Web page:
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I wonder if I'm set for life. I just bought a 1966 8hp. Snow-Thro, have a Honda 621, and (for clean-up near my office, a small Toro single stage).

That questions is what got me to looking at the Yamaha at 22 years old though its rock solid still.


If I had not been able to get the fuel tank part some years back..... and it was not easy as they changed it and it took serious digging by the former dealer (they still maintain Yamaha contacts or did last time I got shear pins)



I do have neighbors that would assist me if the Yamaha broke down so I don't need an immediate backup.



But if it failed something I could not fix then I would have to replace it.
 

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Sometime it pays to run some figures out.

I was looking for the best hp to width ratio and the Ariens 24 inch with a 369 cc engine would be that. That is a ..45 hp to width ratio (.3 is pretty good for most) kicker, 17 ft lbs torque (they don't list HP after all the hoopla)

The Yamaha YS-624-T has 15 ft lbs on the track machine and right at 17 ft lbs for the wheel machine.

Now, can anyone beat that in a 6 hp engine? And its down low torque wise at 2400.


No wonder they were such beast, punched way the heck above their HP as torque is what does the work.
 

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Sometime it pays to run some figures out.

I was looking for the best hp to width ratio and the Ariens 24 inch with a 369 cc engine would be that. That is a ..45 hp to width ratio (.3 is pretty good for most) kicker, 17 ft lbs torque (they don't list HP after all the hoopla)

The Yamaha YS-624-T has 15 ft lbs on the track machine and right at 17 ft lbs for the wheel machine.

Now, can anyone beat that in a 6 hp engine? And its down low torque wise at 2400.


No wonder they were such beast, punched way the heck above their HP as torque is what does the work.
The figures have been run out here many times in the past.

Are you sure the Yamaha 171cc engine is putting out the same or more torque than say a 306cc Ariens AX engine is?

That would be quite a feat.
 

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I was looking for the best hp to width ratio and the Ariens 24 inch with a 369 cc engine would be that. That is a ..45 hp to width ratio (.3 is pretty good for most) kicker, 17 ft lbs torque (they don't list HP after all the hoopla)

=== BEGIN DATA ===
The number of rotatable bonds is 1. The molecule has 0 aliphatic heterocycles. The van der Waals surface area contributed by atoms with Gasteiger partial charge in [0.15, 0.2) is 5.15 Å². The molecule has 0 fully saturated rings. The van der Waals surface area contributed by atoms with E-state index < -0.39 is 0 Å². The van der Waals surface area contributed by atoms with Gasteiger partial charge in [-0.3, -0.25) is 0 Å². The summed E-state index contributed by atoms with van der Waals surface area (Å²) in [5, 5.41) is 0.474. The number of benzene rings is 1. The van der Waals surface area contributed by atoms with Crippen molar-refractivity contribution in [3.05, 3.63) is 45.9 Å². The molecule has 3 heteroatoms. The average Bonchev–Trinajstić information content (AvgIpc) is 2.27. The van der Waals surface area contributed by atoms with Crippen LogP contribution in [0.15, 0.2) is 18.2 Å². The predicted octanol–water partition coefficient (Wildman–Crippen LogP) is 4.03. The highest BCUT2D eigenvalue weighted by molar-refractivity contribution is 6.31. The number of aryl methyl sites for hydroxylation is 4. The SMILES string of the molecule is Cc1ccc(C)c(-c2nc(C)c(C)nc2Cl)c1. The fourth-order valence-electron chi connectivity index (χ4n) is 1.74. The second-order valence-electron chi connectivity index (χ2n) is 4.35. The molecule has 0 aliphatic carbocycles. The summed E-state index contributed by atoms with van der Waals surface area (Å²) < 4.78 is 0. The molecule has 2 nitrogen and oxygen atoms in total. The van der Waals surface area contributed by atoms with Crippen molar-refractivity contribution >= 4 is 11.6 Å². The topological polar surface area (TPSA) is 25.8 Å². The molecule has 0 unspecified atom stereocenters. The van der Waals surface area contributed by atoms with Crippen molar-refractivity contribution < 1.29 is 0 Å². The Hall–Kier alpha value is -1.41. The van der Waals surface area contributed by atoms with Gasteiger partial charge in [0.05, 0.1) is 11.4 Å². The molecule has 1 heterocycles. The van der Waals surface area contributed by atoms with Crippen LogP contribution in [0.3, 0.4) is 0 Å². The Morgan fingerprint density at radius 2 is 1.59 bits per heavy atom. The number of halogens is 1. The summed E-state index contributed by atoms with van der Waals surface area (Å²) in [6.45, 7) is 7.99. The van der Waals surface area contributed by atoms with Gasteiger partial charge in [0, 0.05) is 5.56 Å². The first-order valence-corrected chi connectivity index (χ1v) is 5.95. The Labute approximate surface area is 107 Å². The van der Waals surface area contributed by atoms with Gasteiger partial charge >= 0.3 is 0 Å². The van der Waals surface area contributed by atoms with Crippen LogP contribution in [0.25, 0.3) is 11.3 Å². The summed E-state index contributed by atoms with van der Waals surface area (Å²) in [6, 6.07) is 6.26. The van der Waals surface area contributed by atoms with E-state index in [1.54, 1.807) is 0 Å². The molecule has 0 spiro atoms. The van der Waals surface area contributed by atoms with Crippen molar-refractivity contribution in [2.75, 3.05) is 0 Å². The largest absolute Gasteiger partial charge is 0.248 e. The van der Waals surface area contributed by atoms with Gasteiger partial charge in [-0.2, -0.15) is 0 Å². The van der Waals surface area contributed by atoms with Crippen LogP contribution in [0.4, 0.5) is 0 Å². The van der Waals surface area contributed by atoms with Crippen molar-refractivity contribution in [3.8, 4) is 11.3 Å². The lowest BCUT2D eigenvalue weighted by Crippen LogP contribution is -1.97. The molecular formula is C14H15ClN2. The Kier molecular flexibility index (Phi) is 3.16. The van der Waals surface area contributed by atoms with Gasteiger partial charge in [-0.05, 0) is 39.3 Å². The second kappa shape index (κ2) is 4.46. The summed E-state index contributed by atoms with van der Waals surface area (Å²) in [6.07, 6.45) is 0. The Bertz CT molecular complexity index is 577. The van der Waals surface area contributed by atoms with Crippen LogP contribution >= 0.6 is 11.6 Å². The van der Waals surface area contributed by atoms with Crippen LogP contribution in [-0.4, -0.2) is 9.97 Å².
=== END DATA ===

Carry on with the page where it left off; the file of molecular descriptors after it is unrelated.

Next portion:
The Yamaha YS-624-T has 15 ft lbs on the track machine and right at 17 ft lbs for the wheel machine.

Now, can anyone beat that in a 6 hp engine? And its down low torque wise at 2400.
Do you have a link for those engine specs? It seems... unexpected that a 6hp, ~200cc engine would make more torque than a 369cc engine. A small engine can produce more power by spinning faster if it can maintain torque as the RPM climbs. But it's less common for a naturally-aspirated smaller engine to produce more torque than a significantly-larger one.

I found this for the 624, with 202cc, which lists 6ps (6hp) @ 4,000 RPM, which would be 7.9 ft-lbs at that RPM.

https://www.manualslib.com/manual/656501/Yamaha-Ys624t.html?page=24#manual

I'd be curious to see more details of the engine, if it's somehow putting out that much torque.
 

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I'd like to nominate the Briggs powered Simplicity (Sno-away) / Allis Chalmers (Tracker 7 or 8) from late 60's / early 70's.

I believe I'm the only active member that has ever used one but if you're an old iron aficionado, grab one of these.

It was way ahead of it's time with it's controls...engage the handlebar lever for it to move (not stop).

They're pushed with a garden-tractor based slide-gear transmission and the locking differential allows you to turn on a dime with zero effort.

The updraft carb on the Briggs flatty takes a little getting used to when rebuilding (mainly stopping it from leaking past the emulsion tube seat/seal) but it always starts on an easy pull. Migrating to electronic ignition is super simple; simply bolt-on the external coil; it's not a points-saver like on the tecs & Kohler-K electronic ignition kits.

EDIT: with the external coil, you can also add a stator and upgrade the flywheel for power generation. :cool:

Briggs rebuild

Alice tackling Stella.

^^ I have some 15" x-tracs on order for her.
I'd have to agree since i have the Simplicity version of that blower and it is a beast. Well it may not be the biggest and baddest out there, it's still a heavy duty machine.
 

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I will dig out the page and copy it.



I had to translate the toque, so unless I got it wrong


https://www.convertunits.com/from/kg-m/to/foot+pound



I did find that max torque was at 2800 rpm - certainly explains whey it lugs down and keep throwing so good - I did not think that kind of info would be in there. . 2.1 kg*m (I would have to look that up for ft lbs) - Wheel YS is 2.3, no idea why the difference.
Yahmah (old models) was a very long stroke engine.